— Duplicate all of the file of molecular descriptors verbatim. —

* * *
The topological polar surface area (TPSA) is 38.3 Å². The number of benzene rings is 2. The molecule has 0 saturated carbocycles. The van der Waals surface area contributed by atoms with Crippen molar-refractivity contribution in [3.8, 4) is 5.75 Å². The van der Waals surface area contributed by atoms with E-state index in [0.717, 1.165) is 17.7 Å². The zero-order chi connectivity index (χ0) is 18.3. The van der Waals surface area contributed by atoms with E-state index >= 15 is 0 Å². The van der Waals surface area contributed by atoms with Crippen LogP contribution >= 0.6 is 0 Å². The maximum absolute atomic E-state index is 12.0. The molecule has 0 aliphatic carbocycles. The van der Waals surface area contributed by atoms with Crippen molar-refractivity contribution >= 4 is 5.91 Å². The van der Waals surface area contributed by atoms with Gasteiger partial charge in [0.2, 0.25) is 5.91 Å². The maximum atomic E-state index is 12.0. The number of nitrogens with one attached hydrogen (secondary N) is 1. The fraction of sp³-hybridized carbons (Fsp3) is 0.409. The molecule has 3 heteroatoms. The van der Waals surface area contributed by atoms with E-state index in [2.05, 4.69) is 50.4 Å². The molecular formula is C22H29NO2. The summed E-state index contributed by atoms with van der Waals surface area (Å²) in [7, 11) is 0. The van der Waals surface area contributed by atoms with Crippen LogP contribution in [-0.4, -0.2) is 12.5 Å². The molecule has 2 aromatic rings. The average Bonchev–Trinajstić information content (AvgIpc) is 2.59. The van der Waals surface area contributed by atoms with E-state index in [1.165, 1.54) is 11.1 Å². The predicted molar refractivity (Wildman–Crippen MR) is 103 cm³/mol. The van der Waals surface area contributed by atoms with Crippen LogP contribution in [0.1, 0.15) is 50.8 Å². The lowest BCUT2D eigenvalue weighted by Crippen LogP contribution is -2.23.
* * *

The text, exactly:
The topological polar surface area (TPSA) is 38.3 Å². The number of benzene rings is 2. The molecule has 0 saturated carbocycles. The van der Waals surface area contributed by atoms with Crippen molar-refractivity contribution in [3.8, 4) is 5.75 Å². The van der Waals surface area contributed by atoms with E-state index in [0.717, 1.165) is 17.7 Å². The zero-order chi connectivity index (χ0) is 18.3. The van der Waals surface area contributed by atoms with E-state index >= 15 is 0 Å². The van der Waals surface area contributed by atoms with Crippen LogP contribution >= 0.6 is 0 Å². The maximum absolute atomic E-state index is 12.0. The molecule has 0 aliphatic carbocycles. The van der Waals surface area contributed by atoms with Crippen molar-refractivity contribution >= 4 is 5.91 Å². The van der Waals surface area contributed by atoms with Gasteiger partial charge in [0.2, 0.25) is 5.91 Å². The maximum atomic E-state index is 12.0. The number of nitrogens with one attached hydrogen (secondary N) is 1. The fraction of sp³-hybridized carbons (Fsp3) is 0.409. The molecule has 3 heteroatoms. The van der Waals surface area contributed by atoms with E-state index in [2.05, 4.69) is 50.4 Å². The molecular formula is C22H29NO2. The summed E-state index contributed by atoms with van der Waals surface area (Å²) in [7, 11) is 0. The van der Waals surface area contributed by atoms with Crippen LogP contribution in [-0.4, -0.2) is 12.5 Å². The molecule has 2 aromatic rings. The average Bonchev–Trinajstić information content (AvgIpc) is 2.59. The van der Waals surface area contributed by atoms with E-state index in [1.165, 1.54) is 11.1 Å². The predicted molar refractivity (Wildman–Crippen MR) is 103 cm³/mol. The van der Waals surface area contributed by atoms with Crippen LogP contribution in [0.1, 0.15) is 50.8 Å². The lowest BCUT2D eigenvalue weighted by Crippen LogP contribution is -2.23.